Sports

Teenager off to Las Vegas this weekend with Team Ontario

 DAVID MANN, Special to the Examiner

Hailey Kohler, 13, chalks up before training on the uneven bars. Kohler, who trains at the Infinity Gymnastics Centre on Snow Valley Road, will be heading to the Lady Luck International in Las Vegas this weekend. MARK WANZEL/PHOTO

Hailey Kohler, 13, chalks up before training on the uneven bars. Kohler, who trains at the Infinity Gymnastics Centre on Snow Valley Road, will be heading to the Lady Luck International in Las Vegas this weekend. MARK WANZEL/PHOTO

Hailey Kohler will be making a trip to Las Vegas this weekend, as she represents Team Ontario in the Lady Luck gymnastics competition.

The 13-year-old trains at Infinity Gymnastics on Snow Valley Road, north of Barrie.

Her coach, Michelle Pothier, has been involved with the sport for more than 30 years as a coach alone, including 12 at the competitive level. Over that span, she has only seen five or six girls make the provincial team.

“She’s a dream,” Pothier said, praising Kohler, who placed fourth overall out of 76 athletes from across Ontario to make the team.

“She’s a really, really hard worker, meticulous, pays attention to detail,” Pothier added. “She wants her gymnastics to be perfect and that’s why she goes out and competes so easily.”

What started as a recreation class for Kohler when she was eight years old has turned into a hobby that she can’t get enough of.

“I’ve always loved gymnastics and it’s just fun to get new skills and compete,” exclaimed the eager gymnast.

Kohler is one of 60 competitive athletes at Infinity who spend close to 24 hours each week practising.

At one point earlier in 2016, the future of the Barrie gymnast didn’t look so promising.

“I was tumbling and I was doing a front tuck and I over-rotated,” Kohler explained. “I landed on basically both of my feet and they went out and I broke both.”

The setback put Kohler out of gymnastics for a couple of months, which included one month in a wheelchair.

After extensive physiotherapy, she jumped back on the balance beam only to discover that her feet weren’t quite the same

“It was really hard to get back into it because it was almost like I got new feet,” Kohler said with a laugh. “Everyone said I was walking in glass shoes because I was walking so carefully.”

Even in the midst of her injury, Kohler’s father would bring her to the gym and slowly work with her on strength, balance and handstands, even with her air-cast boots on.

Pothier suggests that in the long run, Kohler’s injury may have been beneficial.

“Not only has she come back from that (injury) physically, she has come back emotionally. Watching her develop that confidence and that obstacle is just phenomenal,” Pothier said.

Since making the transition back to the gym, Kohler continues to keep putting in the work she needs to compete.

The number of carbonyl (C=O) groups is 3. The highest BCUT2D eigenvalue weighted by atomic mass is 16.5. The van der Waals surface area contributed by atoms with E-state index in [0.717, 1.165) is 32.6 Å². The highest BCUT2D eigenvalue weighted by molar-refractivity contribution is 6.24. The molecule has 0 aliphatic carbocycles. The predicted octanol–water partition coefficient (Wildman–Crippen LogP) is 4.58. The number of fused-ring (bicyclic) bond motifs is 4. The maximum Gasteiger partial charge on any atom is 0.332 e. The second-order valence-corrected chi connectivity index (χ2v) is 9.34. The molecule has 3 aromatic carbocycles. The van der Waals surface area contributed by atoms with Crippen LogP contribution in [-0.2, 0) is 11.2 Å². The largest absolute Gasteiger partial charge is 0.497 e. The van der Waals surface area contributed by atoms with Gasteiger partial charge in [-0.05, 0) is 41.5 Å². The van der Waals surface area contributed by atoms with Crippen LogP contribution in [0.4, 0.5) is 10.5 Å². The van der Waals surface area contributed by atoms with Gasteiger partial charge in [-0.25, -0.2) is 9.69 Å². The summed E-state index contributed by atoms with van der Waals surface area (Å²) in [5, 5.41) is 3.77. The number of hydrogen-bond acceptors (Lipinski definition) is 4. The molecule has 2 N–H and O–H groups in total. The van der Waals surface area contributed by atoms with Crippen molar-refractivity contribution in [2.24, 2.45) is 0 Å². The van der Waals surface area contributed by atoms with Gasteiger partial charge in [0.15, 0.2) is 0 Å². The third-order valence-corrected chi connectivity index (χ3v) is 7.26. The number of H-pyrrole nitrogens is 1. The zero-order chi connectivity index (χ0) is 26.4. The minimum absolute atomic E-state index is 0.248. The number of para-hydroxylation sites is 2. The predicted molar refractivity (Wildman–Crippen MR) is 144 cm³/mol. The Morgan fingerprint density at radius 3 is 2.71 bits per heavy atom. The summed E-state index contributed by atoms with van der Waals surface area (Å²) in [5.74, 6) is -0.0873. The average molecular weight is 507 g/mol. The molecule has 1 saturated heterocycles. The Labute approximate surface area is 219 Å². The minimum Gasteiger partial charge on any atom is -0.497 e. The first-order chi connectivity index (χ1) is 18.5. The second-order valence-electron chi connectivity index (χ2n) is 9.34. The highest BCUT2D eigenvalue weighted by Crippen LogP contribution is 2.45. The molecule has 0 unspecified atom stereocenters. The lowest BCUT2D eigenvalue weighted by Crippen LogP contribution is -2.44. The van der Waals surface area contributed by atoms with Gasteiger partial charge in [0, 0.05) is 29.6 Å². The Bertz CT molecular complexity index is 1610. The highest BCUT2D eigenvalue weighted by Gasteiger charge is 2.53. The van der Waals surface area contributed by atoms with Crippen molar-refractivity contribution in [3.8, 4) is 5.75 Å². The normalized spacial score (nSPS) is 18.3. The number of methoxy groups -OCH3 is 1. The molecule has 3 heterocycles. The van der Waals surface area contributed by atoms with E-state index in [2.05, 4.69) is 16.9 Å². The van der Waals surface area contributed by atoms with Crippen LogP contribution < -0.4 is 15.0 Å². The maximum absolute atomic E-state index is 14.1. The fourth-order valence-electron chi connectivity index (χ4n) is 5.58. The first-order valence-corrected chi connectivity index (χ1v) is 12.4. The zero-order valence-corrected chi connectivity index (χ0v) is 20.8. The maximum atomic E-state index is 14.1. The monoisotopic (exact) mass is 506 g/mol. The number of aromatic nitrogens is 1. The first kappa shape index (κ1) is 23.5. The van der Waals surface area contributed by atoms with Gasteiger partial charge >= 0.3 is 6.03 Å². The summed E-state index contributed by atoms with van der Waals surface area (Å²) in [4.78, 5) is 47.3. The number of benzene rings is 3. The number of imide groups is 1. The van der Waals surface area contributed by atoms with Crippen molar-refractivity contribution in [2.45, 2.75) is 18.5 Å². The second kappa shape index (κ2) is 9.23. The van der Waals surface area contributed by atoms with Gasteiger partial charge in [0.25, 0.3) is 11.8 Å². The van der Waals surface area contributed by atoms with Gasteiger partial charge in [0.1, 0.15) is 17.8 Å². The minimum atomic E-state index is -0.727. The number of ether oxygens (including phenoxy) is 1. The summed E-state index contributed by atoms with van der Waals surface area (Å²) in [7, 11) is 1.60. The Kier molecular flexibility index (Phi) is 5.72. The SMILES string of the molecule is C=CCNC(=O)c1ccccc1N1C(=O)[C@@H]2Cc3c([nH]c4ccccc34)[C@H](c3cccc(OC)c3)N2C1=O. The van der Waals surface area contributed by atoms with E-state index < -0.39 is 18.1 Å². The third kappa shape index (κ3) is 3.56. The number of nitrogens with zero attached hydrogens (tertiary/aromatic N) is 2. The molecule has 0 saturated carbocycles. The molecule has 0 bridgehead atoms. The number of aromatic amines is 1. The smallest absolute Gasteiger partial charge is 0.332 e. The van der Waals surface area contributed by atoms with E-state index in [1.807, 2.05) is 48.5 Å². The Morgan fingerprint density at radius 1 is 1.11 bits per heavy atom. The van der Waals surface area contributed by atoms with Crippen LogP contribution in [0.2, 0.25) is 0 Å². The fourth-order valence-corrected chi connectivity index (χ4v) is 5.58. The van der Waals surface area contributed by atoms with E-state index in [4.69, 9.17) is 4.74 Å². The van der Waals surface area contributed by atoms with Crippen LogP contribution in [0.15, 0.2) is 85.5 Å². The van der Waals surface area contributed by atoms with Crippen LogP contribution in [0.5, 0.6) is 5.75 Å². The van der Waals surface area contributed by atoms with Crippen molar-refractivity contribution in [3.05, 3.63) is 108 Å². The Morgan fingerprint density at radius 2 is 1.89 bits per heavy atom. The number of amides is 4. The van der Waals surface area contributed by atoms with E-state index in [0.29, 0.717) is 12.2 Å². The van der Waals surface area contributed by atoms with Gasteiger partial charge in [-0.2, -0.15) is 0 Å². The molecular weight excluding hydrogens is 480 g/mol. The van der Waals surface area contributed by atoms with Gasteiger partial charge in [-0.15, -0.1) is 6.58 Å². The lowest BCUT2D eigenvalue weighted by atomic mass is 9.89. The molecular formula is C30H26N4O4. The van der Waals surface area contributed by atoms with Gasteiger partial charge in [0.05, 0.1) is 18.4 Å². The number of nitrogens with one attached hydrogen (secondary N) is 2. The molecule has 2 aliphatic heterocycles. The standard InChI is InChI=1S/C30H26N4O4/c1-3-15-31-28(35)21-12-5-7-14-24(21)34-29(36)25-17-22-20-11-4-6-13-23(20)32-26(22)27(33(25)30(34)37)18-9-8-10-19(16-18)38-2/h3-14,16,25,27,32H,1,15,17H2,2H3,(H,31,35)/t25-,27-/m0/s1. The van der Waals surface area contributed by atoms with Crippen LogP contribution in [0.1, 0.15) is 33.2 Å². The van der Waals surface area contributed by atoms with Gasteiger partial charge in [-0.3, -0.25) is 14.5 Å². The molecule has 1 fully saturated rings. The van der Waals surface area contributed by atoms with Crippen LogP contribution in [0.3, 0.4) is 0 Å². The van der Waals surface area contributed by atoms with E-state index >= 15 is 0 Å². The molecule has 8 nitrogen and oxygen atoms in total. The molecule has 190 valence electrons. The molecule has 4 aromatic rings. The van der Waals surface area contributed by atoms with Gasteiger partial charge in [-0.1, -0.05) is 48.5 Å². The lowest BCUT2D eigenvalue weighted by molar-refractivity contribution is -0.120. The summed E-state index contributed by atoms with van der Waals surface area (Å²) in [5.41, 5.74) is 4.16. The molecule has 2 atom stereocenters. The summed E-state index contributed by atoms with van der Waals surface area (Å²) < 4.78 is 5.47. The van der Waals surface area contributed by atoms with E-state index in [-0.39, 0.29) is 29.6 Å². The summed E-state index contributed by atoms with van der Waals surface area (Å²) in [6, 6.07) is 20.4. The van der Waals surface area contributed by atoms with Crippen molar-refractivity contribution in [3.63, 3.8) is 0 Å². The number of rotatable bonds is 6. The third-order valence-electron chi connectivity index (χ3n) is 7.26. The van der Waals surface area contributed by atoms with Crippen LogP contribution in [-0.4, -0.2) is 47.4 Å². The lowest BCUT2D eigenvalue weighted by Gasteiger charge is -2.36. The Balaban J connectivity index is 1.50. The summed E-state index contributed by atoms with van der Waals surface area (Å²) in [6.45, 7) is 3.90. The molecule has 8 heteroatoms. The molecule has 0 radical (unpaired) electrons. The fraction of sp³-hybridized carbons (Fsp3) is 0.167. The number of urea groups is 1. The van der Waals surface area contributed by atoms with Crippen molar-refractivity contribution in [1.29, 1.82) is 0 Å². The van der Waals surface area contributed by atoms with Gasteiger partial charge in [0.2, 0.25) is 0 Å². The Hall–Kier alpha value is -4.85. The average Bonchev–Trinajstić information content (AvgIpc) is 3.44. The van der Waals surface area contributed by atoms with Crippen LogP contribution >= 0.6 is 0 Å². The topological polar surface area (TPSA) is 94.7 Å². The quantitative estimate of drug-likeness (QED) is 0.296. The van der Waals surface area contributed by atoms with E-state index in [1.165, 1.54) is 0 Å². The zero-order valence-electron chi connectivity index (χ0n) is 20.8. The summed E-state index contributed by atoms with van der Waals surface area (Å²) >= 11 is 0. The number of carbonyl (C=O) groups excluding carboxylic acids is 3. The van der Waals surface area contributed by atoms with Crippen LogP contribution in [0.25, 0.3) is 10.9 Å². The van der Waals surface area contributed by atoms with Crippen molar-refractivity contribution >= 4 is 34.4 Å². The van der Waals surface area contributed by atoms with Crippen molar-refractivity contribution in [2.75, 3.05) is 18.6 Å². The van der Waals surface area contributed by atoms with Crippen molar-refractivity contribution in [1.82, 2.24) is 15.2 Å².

Aside from provincial teams, regional, provincial and national competitions, Kohler is progressing her way up the 10-level gymnastics program. She’s currently in Level 7.

It’s not impossible that she could reach Level 9 before the end of high school.

“It’s basically just like repetition,” Kohler said. “You have to keep doing it and doing it until you find the right body position.

“It’s kind of like muscle memory, so you get used to doing the skill a certain way,” she added.

There are four events that gymnasts go through in a competition: vault, uneven bars, beam and floor.

According to Pothier, it’d be hard to find a weakness in her 13-year-old student.

“She holds really high scores in all four pieces of apparatus, and that is a little bit rare,” Pothier said. “Usually, girls will be strong and fast and, therefore, good on vault and really good tumblers. Those things go well together.

“In this event (beams), you need to have really good flexibility, a good sense of balance and spatial awareness, and bars is something different altogether,” she added.

Pothier described Kohler best this way: “She’s not a specialist, she’s just a really well-rounded athlete.”

As Kohler tries her hand at all four events in Las Vegas this weekend, she’ll likely go up against some of the best gymnasts she’s ever faced.

But that shouldn’t scare her.

“I’ve always loved competing and I like competing with other people and I feel more confident with other people. I feel more calm,” Kohler said in a composed manner.

Team Ontario has spent one training session together so far, allowing the girls to familiarize themselves both with one another and their routines.

They’ll have more time to practise for the Lady Luck Competition once in Las Vegas.

But no matter the outcome, Infinity Gymnastics will certainly be rooting for Kohler. 



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